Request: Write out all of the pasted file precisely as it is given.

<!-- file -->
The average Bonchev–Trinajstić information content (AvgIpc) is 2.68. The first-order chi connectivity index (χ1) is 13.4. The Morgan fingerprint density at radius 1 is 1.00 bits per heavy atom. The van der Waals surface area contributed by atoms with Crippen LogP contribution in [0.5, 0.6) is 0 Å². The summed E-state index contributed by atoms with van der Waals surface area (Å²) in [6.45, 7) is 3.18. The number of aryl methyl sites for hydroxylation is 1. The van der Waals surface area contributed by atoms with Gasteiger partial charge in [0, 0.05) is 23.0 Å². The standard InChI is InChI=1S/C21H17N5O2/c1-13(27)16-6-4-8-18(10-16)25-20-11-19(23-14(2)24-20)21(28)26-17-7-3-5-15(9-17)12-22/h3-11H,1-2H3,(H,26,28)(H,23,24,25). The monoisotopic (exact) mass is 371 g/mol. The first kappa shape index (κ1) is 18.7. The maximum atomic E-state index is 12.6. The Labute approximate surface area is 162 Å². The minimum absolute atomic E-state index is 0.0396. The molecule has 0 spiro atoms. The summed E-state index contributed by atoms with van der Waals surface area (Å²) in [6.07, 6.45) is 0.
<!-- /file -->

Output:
The average Bonchev–Trinajstić information content (AvgIpc) is 2.68. The first-order chi connectivity index (χ1) is 13.4. The Morgan fingerprint density at radius 1 is 1.00 bits per heavy atom. The van der Waals surface area contributed by atoms with Crippen LogP contribution in [0.5, 0.6) is 0 Å². The summed E-state index contributed by atoms with van der Waals surface area (Å²) in [6.45, 7) is 3.18. The number of aryl methyl sites for hydroxylation is 1. The van der Waals surface area contributed by atoms with Gasteiger partial charge in [0, 0.05) is 23.0 Å². The standard InChI is InChI=1S/C21H17N5O2/c1-13(27)16-6-4-8-18(10-16)25-20-11-19(23-14(2)24-20)21(28)26-17-7-3-5-15(9-17)12-22/h3-11H,1-2H3,(H,26,28)(H,23,24,25). The monoisotopic (exact) mass is 371 g/mol. The first kappa shape index (κ1) is 18.7. The maximum atomic E-state index is 12.6. The Labute approximate surface area is 162 Å². The minimum absolute atomic E-state index is 0.0396. The molecule has 0 spiro atoms. The summed E-state index contributed by atoms with van der Waals surface area (Å²) in [6.07, 6.45) is 0.